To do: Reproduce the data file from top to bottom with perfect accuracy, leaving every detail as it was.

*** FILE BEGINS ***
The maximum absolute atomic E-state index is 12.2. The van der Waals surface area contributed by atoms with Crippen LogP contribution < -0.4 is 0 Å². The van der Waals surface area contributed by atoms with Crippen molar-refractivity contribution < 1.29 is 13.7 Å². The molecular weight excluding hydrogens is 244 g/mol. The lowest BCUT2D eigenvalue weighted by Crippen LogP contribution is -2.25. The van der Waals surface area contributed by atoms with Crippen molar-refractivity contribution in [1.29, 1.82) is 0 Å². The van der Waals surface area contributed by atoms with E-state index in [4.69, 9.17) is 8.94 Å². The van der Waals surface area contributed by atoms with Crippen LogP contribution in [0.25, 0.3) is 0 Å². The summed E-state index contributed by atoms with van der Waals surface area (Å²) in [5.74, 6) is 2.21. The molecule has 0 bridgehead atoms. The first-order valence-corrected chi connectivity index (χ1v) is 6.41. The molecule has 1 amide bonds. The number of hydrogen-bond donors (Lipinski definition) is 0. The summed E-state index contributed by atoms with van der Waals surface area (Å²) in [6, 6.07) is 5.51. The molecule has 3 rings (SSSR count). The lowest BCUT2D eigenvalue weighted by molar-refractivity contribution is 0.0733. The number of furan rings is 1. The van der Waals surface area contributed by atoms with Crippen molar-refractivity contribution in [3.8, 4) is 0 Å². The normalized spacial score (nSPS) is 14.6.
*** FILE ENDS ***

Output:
The maximum absolute atomic E-state index is 12.2. The van der Waals surface area contributed by atoms with Crippen LogP contribution < -0.4 is 0 Å². The van der Waals surface area contributed by atoms with Crippen molar-refractivity contribution < 1.29 is 13.7 Å². The molecular weight excluding hydrogens is 244 g/mol. The lowest BCUT2D eigenvalue weighted by Crippen LogP contribution is -2.25. The van der Waals surface area contributed by atoms with Crippen molar-refractivity contribution in [1.29, 1.82) is 0 Å². The van der Waals surface area contributed by atoms with E-state index in [4.69, 9.17) is 8.94 Å². The van der Waals surface area contributed by atoms with Crippen LogP contribution in [0.25, 0.3) is 0 Å². The summed E-state index contributed by atoms with van der Waals surface area (Å²) in [5.74, 6) is 2.21. The molecule has 0 bridgehead atoms. The first-order valence-corrected chi connectivity index (χ1v) is 6.41. The molecule has 1 amide bonds. The number of hydrogen-bond donors (Lipinski definition) is 0. The summed E-state index contributed by atoms with van der Waals surface area (Å²) in [6, 6.07) is 5.51. The molecule has 3 rings (SSSR count). The lowest BCUT2D eigenvalue weighted by molar-refractivity contribution is 0.0733. The number of furan rings is 1. The van der Waals surface area contributed by atoms with Crippen molar-refractivity contribution in [3.8, 4) is 0 Å². The normalized spacial score (nSPS) is 14.6.